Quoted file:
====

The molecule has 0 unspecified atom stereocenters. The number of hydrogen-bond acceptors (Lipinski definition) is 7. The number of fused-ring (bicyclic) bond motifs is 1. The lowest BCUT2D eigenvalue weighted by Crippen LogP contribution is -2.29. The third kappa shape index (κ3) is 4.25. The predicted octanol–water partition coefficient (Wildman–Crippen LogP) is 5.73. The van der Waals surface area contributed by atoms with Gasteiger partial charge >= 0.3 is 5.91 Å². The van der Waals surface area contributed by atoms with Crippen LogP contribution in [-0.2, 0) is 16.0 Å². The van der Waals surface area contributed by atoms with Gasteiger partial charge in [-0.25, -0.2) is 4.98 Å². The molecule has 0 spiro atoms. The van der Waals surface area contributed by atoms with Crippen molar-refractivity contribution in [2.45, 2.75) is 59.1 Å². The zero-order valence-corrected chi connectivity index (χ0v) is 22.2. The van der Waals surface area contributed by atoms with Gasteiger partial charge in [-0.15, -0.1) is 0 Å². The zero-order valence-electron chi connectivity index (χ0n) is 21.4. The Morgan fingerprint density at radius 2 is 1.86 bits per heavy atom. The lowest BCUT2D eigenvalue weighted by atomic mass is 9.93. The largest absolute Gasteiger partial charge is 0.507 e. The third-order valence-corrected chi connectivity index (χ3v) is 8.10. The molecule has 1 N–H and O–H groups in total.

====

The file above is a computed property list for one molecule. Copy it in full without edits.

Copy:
The molecule has 0 unspecified atom stereocenters. The number of hydrogen-bond acceptors (Lipinski definition) is 7. The number of fused-ring (bicyclic) bond motifs is 1. The lowest BCUT2D eigenvalue weighted by Crippen LogP contribution is -2.29. The third kappa shape index (κ3) is 4.25. The predicted octanol–water partition coefficient (Wildman–Crippen LogP) is 5.73. The van der Waals surface area contributed by atoms with Gasteiger partial charge >= 0.3 is 5.91 Å². The van der Waals surface area contributed by atoms with Crippen LogP contribution in [-0.2, 0) is 16.0 Å². The van der Waals surface area contributed by atoms with Gasteiger partial charge in [-0.25, -0.2) is 4.98 Å². The molecule has 0 spiro atoms. The van der Waals surface area contributed by atoms with Crippen molar-refractivity contribution in [2.45, 2.75) is 59.1 Å². The zero-order valence-corrected chi connectivity index (χ0v) is 22.2. The van der Waals surface area contributed by atoms with Gasteiger partial charge in [-0.15, -0.1) is 0 Å². The zero-order valence-electron chi connectivity index (χ0n) is 21.4. The Morgan fingerprint density at radius 2 is 1.86 bits per heavy atom. The lowest BCUT2D eigenvalue weighted by atomic mass is 9.93. The largest absolute Gasteiger partial charge is 0.507 e. The third-order valence-corrected chi connectivity index (χ3v) is 8.10. The molecule has 1 N–H and O–H groups in total.